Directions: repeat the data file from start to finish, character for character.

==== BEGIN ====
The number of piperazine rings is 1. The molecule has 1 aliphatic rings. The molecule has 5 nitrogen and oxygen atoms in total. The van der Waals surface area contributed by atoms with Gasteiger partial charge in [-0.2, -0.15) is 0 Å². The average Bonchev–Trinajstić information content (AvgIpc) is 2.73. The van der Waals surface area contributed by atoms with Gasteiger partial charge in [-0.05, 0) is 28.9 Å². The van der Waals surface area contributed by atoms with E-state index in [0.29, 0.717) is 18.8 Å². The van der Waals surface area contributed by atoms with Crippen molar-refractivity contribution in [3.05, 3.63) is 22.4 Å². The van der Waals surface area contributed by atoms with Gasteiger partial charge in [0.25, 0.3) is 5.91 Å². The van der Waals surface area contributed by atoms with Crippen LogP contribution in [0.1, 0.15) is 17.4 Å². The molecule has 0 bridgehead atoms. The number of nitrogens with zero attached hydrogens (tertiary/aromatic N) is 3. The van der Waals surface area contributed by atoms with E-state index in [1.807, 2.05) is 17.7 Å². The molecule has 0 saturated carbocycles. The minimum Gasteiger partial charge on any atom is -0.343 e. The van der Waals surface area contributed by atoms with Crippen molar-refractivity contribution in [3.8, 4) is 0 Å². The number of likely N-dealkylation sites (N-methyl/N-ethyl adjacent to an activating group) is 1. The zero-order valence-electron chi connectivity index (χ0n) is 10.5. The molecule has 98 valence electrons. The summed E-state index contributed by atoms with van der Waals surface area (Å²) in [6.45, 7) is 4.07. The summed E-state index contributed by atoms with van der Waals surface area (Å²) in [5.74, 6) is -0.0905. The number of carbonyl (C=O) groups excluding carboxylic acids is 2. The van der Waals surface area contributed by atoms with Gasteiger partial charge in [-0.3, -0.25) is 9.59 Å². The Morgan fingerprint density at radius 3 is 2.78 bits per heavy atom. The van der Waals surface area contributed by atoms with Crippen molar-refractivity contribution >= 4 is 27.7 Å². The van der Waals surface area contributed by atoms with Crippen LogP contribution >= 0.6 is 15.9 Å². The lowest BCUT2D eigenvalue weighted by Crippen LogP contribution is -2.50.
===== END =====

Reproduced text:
The number of piperazine rings is 1. The molecule has 1 aliphatic rings. The molecule has 5 nitrogen and oxygen atoms in total. The van der Waals surface area contributed by atoms with Gasteiger partial charge in [-0.2, -0.15) is 0 Å². The average Bonchev–Trinajstić information content (AvgIpc) is 2.73. The van der Waals surface area contributed by atoms with Gasteiger partial charge in [-0.05, 0) is 28.9 Å². The van der Waals surface area contributed by atoms with E-state index in [0.29, 0.717) is 18.8 Å². The van der Waals surface area contributed by atoms with Crippen molar-refractivity contribution in [3.05, 3.63) is 22.4 Å². The van der Waals surface area contributed by atoms with Gasteiger partial charge in [0.25, 0.3) is 5.91 Å². The van der Waals surface area contributed by atoms with Crippen LogP contribution in [0.1, 0.15) is 17.4 Å². The molecule has 0 bridgehead atoms. The number of nitrogens with zero attached hydrogens (tertiary/aromatic N) is 3. The van der Waals surface area contributed by atoms with E-state index in [1.807, 2.05) is 17.7 Å². The molecule has 0 saturated carbocycles. The minimum Gasteiger partial charge on any atom is -0.343 e. The van der Waals surface area contributed by atoms with Crippen molar-refractivity contribution in [3.8, 4) is 0 Å². The number of likely N-dealkylation sites (N-methyl/N-ethyl adjacent to an activating group) is 1. The zero-order valence-electron chi connectivity index (χ0n) is 10.5. The molecule has 98 valence electrons. The summed E-state index contributed by atoms with van der Waals surface area (Å²) in [6.45, 7) is 4.07. The summed E-state index contributed by atoms with van der Waals surface area (Å²) in [5.74, 6) is -0.0905. The number of carbonyl (C=O) groups excluding carboxylic acids is 2. The van der Waals surface area contributed by atoms with Gasteiger partial charge in [-0.3, -0.25) is 9.59 Å². The Morgan fingerprint density at radius 3 is 2.78 bits per heavy atom. The van der Waals surface area contributed by atoms with Crippen molar-refractivity contribution >= 4 is 27.7 Å². The van der Waals surface area contributed by atoms with Crippen LogP contribution >= 0.6 is 15.9 Å². The lowest BCUT2D eigenvalue weighted by Crippen LogP contribution is -2.50.